The lead prosecutor in the case against Derek Chauvin, the former Minneapolis police officer sentenced to 22 and a half years in prison for murdering George Floyd, has asked the judge to modify his sentencing memo “to prevent potentially causing further harm by discounting the trauma suffered by” the four girls who witnessed Floyd’s murder, reports NBC News. Two of the girls are Black.
In a letter dated last week, Minnesota Attorney General Keith Ellison wrote that “the State respectfully requests that the Court remove the suggestion that, because the children in this case were not forcibly held at the scene or otherwise prevented from leaving, an aggravating factor should not apply.”
“The State is deeply worried about the message sent by suggesting that instead of attempting to intervene in order to stop a crime — which children did in this case — children should simply walk away and ignore their moral compasses,” Ellison wrote. “Children should never be put in this position.”
He asked that two phrases referring to the children be removed from page 16 of the sentencing memo: “were free to leave the scene whenever they wished,” and “were never coerced or forced by him or any of the other officers to remain a captive presence at the scene.”
At the request of prosecutors, Hennepin County District Judge Peter Cahill considered four aggravating factors in determining Chauvin’s sentence. Cahill decided that only two of them merited consideration in his sentencing guidelines: tha Chauvin abused his position of trust and authority as a police officer when he restrained Floyd, and that he treated Floyd with particular cruelty. But he did not agree that the presence of children on the scene and that the participation of other officers were grounds for a longer sentence.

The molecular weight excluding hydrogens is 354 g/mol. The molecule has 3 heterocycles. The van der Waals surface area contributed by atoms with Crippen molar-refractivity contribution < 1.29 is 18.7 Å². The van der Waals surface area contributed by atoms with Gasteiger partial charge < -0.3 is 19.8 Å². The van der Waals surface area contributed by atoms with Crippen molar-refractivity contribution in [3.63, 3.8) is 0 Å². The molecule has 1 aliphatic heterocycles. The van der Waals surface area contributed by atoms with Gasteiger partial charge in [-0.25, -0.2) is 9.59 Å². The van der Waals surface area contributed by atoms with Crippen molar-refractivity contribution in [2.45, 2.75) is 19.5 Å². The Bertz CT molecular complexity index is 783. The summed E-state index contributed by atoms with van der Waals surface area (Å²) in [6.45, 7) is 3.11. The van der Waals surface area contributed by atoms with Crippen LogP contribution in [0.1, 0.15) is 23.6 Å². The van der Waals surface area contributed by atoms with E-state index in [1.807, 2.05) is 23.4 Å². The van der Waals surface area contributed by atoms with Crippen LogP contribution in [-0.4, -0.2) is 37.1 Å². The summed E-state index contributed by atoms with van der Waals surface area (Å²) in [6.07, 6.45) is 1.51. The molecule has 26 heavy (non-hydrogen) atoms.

In the sentencing memo, Cahill said the presence of children on the scene, including a 9-year-old girl and her 17-year-old cousin whose cellphone video of Floyd’s arrest brought international attention to his death, did not factor into Chauvin’s punishment because the affect on them was not “so substantial and compelling” as to warrant it, a determination that drew criticism from some legal and traumatic experts.